The use of statins was also associated with a reduced risk of SUDEP, but there were no reduced risks with SSRIs or other antidepressants, neuroleptics, or beta-blockers.
A nationwide case-control study revealed that intensified antiepileptic drug (AED) treatment, especially with 3 or more, may be the most effective treatment strategy for patients with poorly controlled generalized tonic-clonic seizures (GTCS) in the effort to reduce sudden death in epilepsy (SUDEP) risk. Results also suggest that comedication with statins may reduce risks as well.
Senior author Torbjorn Tomson, MD, PhD, professor of neurology and epileptology, Karolinska Institute, in Sweden, and colleagues found that polytherapy, especially taking 3 or more AEDs was associated with a substantially reduced risk of SUDEP (odds ratio [OR], 0.31; 95% CI, 0.14–0.67).
In an effort to test the hypothesis that AEDs, mono- and polytherapy, adherence, antidepressants, neuroleptics, beta-blockers, and statins are associated with SUDEP risk, investigators included 255 cases of SUDEP and 1148 matched controls in their analysis. They used ORs with 95% confidence intervals adjusted for potential risk factors including type of epilepsy, living conditions, comorbidity and frequency of GTCS to assess the association between SUDEP and medications.
The use of statins was also associated with a reduced risk of SUDEP, whereas there was no reduced risk with selective serotonin rebuke inhibitors (SSRIs) or other antidepressants, neuroleptics, or beta-blockers.
“Given the conflicting results with some previous reports, our data on polytherapy should be interpreted cautiously, although adding an AED to existing baseline AED treatment of patients with refractory seizures has been associated with a reduced SUDEP risk in the context of randomized controlled trials,” Tomson and colleagues concluded.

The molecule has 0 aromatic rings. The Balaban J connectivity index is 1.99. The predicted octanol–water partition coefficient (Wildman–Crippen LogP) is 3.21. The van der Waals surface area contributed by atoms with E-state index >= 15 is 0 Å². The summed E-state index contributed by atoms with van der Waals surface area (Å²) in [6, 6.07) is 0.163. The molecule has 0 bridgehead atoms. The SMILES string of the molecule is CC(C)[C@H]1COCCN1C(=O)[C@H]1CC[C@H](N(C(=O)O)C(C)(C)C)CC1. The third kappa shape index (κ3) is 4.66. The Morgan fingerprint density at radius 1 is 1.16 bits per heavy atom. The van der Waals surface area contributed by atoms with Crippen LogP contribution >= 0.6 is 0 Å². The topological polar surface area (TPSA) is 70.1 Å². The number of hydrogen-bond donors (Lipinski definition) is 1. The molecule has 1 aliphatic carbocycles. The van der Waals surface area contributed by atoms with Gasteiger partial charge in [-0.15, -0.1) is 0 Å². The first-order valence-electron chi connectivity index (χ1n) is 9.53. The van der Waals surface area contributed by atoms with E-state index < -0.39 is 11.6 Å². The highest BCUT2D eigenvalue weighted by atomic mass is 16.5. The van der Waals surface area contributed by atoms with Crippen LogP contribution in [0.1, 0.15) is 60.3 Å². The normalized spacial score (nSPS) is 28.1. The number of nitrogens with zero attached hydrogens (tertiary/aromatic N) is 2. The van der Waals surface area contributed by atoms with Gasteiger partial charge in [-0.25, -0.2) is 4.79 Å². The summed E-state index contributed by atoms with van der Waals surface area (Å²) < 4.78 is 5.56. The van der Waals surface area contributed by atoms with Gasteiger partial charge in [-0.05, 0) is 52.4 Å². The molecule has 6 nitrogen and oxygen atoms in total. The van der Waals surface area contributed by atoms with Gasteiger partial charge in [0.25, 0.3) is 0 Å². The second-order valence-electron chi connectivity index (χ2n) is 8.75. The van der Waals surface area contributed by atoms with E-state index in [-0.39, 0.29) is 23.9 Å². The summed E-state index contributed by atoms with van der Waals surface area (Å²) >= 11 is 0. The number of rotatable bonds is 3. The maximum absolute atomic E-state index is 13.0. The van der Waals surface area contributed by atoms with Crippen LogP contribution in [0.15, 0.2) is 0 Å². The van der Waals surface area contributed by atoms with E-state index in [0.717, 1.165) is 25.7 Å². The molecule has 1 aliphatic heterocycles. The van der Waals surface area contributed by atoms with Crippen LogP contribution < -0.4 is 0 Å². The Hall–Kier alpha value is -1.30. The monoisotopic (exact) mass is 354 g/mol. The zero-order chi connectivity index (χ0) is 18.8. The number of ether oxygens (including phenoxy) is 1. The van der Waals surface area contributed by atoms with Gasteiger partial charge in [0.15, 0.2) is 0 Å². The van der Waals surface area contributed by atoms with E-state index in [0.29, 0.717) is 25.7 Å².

The investigators noted that although the numbers were small in the analyses of specific monotherapies, levetiracetam was the only AED which was associated with a significantly lower SUDEP risk when compared to no AED treatment (OR, 0.10; 95% CI, 0.03–0.61). The combination of lamotrigine (OR, 0.55; 95% CI, 0.31–0.97), valproic acid (OR, 0.53; 95% CI, 0.29–0.98), and levetiracetam (OR, 0.49; 95% CI, 0.27–0.90) were associated with reduced risk.
Notably, levetiracetam was the only AED that did not follow the trend towards lower risk when used in polytherapy compared with monotherapy. None of the AEDs used in the study led to the increased risk of SUDEP. This pattern was also observed in the sensitivity analysis, which included only cases and controls with a history of GTCS.
A separate analysis on SUDEP risk was calculated in relation to time since last dispensing of AEDs as a measure of persistence or adherence to AED medication. The analysis was restricted to individuals for which medical record stated that AEDs were prescribed during the last year of observation. After using 0 to 90 days as reference, individuals with 181 to 365 days since last dispensing had an OR of 2.96 (95% CI, 0.46–18.86). Additionally, nonadherence was associated with an OR of 2.75 (95% CI, 1.58–4.78).
Taking no AED was more common among controls (23.1%) than cases (18.4%) and the most frequently used AED overall was carbamazepine (33.3%) among cases and lamotrigine (24.5%) among the controls. Cases by AED treatment had longer duration of epilepsy, and were more likely to have history of GTCS, presence of GTCS and nocturnal GTCS during the preceding year, intellectual disability, a history of substance abuse, and were less likely to share a bedroom compared to controls.
The investigators concluded, “Our data furthermore indicate that AEDs may lower the risk of SUDEP not just by reducing the frequency of GTCS and that treatment with statins may be protective. Efforts should also be made to enhance medication adherence as this is likely to reduce SUDEP risks.”